While in Israel I was able to see the reforestation program being implemented by the Jewish National Fund. It was very apparent that this has had an amazing effect on the country. Some areas that may have appeared as deserts in the past are now green, shady oases.
One of the highlights of my trip was to be able to visit Jordan. I had met Dr. Mohammed Shahbaz, Director, The Higher Council for Science & Technology, Jordan Badia Research and Development Programme, when he visited the Office of Arid Lands Studies at The University of Arizona during the spring of 1996. Dr. Shahbaz extended an invitation to me to visit the Badia Research Facility when I was in Israel, so I accepted the invitation. I was able to travel to the far eastern desert region of Jordan and met scientists working there. Among those scientists was a young woman with whom I found a lot in common. We have since become friends and in the future may work collectively.
My lodging was at the Faculty of Agriculture, at the Hebrew University in Rehovot. The accommodations were very nice, and I was able to meet and make friends with many students and scientists from all over the world, who were also staying on campus. Some of my new friends are from such countries as Turkey, Mozambique, the Netherlands, and South Africa. I found the city of Rehovot to be very beautiful and tranquil, and I really enjoyed feeling secure enough to take walks downtown after dark.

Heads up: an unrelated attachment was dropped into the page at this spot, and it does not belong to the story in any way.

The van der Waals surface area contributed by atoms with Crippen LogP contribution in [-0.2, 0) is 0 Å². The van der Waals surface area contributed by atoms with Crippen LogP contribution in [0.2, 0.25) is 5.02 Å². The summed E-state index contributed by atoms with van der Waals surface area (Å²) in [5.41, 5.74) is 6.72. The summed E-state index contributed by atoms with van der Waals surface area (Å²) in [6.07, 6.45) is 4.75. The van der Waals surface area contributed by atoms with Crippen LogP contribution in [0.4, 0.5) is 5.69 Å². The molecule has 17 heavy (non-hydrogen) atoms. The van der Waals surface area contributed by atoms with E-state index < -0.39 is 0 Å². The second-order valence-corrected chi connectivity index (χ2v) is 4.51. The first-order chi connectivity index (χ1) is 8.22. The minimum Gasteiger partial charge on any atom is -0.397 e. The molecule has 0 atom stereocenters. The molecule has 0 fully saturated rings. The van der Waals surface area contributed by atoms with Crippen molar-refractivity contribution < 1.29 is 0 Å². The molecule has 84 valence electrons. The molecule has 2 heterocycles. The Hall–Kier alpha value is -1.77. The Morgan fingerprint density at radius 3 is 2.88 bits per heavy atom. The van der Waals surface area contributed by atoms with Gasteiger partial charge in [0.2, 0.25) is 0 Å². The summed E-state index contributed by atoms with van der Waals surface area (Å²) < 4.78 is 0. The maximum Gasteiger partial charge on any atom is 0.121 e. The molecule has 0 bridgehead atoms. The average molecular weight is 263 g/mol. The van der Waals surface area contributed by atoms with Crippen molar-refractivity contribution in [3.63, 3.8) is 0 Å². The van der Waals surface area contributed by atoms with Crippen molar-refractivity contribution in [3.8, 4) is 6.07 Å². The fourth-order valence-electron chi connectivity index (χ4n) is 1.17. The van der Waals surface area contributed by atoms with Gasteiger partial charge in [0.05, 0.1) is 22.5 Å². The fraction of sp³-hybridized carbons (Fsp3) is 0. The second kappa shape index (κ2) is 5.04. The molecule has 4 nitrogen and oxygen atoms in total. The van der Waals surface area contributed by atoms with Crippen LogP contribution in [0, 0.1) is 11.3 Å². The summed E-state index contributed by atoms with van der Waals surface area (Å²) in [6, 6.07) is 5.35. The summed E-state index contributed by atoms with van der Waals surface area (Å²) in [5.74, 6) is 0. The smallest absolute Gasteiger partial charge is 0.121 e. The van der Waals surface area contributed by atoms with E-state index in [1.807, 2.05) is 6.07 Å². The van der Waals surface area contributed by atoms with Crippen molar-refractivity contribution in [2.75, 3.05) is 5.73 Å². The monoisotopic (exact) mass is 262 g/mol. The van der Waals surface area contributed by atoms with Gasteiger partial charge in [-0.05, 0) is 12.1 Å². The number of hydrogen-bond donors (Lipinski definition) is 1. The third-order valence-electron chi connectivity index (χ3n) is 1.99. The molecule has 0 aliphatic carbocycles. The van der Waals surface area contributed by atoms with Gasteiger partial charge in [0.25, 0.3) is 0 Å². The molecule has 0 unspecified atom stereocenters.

My Israeli sponsors were very hospitable. Dr. Cohen invited me to his home and I spent the day with him and his family. We listened to music, watched TV, went swimming, and of course ate. I also had the opportunity to have dinner with a few scientists and their families. I learned a lot about Israeli customs and traditions and found that there are many things that we have in common.
I met and worked with scientists and professors from all over the world, and I learned from each encounter. I also had the opportunity to travel and do some sight-seeing on my own. I visited Tel Aviv, Jerusalem, Bethlehem, the Dead Sea, Masada, the Sea of Galilee, Eilat, Petra, and both the Mediterranean Sea and the Red Sea.
Some of my goals while in Israel were to learn how to collect and interpret data, work independently, learn to work and live in an environment different than my own, and return to the U.S. to share my experiences with others, especially future Peace Fellowship students. I was able to fulfill all of these goals and many more. I plan on graduating in Plant Science from The University of Arizona in the next year and go on to serve in the U.S. Peace Corps, and ultimately work for an international food agency. One of the main things that I got from my Peace Fellowship experience is that I now know that my opportunities in the future are limitless. The wonderful experience of being a Peace Fellow for the IALC has better prepared me for my future goals and work ahead. I have learned how to work in an international setting with scientists from around the world, how to collect and interpret data, work with instruments and tools that I was previously unfamiliar with, and have become very aware of the great importance of working collectively on solutions for global problems. Because of this amazing opportunity the International Arid Lands Consortium has provided for me, I know that I can now better serve in the Peace Corps and look forward to all of my future endeavors.